Even though we do not realize it, our sense of smell is as keen as those of animals, – it seems our ability to follow a scent is not that much different to that of a dog’s, say researchers from the University of California Berkeley, USA.

You can read about this new study in the journal Nature Neuroscience.

Scientists asked 32 blindfolded volunteers, male and female, to follow 10-meter scent trails in a field from one end to the other. The trails were scented with chocolate oil. As well as not being able to see, the volunteers had to wear gloves and earplugs – making them dependent on their sense of smell. Two-thirds of the participants accurately followed the scent trails. The volunteers could be seen crawling on their hands and knees with their noses close to the ground.

To make sure it really was their sense of smell that was guiding them, the scientists made them try to follow a trail again, but this time with their noses plugged (blocked up) – everyone failed.

Everyone who succeeded was slower than animals. However, after a bit of practice all the humans improved significantly. The scientists also found that both nostrils are needed in order to follow the directions of a trail – “scent-tracking is aided by inter-nostril comparisons.”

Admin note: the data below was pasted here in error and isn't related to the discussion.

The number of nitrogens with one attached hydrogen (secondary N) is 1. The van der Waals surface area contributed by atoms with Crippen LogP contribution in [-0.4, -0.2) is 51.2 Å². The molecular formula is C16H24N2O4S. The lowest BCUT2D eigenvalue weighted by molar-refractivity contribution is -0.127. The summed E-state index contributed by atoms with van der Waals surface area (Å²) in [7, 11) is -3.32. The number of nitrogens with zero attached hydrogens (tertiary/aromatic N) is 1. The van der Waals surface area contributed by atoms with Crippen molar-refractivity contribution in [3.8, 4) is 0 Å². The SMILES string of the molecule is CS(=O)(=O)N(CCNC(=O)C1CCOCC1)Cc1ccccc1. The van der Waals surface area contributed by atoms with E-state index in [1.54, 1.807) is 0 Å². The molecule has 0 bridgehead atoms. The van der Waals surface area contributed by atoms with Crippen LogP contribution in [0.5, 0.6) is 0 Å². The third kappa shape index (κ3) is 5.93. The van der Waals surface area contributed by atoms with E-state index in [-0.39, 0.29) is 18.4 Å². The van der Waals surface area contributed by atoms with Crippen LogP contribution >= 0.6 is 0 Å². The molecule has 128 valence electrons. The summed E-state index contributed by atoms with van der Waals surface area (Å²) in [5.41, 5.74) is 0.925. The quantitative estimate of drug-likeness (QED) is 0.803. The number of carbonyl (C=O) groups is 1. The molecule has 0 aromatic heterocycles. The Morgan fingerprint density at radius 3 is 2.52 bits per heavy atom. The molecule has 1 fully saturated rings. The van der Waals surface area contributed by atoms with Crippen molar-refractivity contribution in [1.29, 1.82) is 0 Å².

The scientists say that humans are capable of much more than they realize; adding that with proper training, we should be able to do the work currently just done by animals. The researchers noticed that that as people got better with practice, they sniffed much more frequently and faster.

Lead Author, Jess Porter, said that the scientists found people can sniff their way accurately around a spatial context. It seems our two nostrils work together to triangulate a scent path. When asked to follow a scent trail with one nostril plugged, only one third of the volunteers succeeded, compared to two thirds when both nostril are used.

As we rely on our other senses, especially our eyesight, we have underestimated just how much we can achieve with our sense of smell.

Comment by Editor of Medical News Today

If Elvis were alive today he may have said “You have something of a hounddog!”

“Mechanisms of scent-tracking in humans”
Jess Porter, Brent Craven, Rehan M Khan, Shao-Ju Chang, Irene Kang, Benjamin Judkewicz, Jason Volpe, Gary Settles & Noam Sobel
Nature Neuroscience doi:10.1038/nn1819
Click here to view abstract online

Written by: Christian Nordqvist
Editor: Medical News Today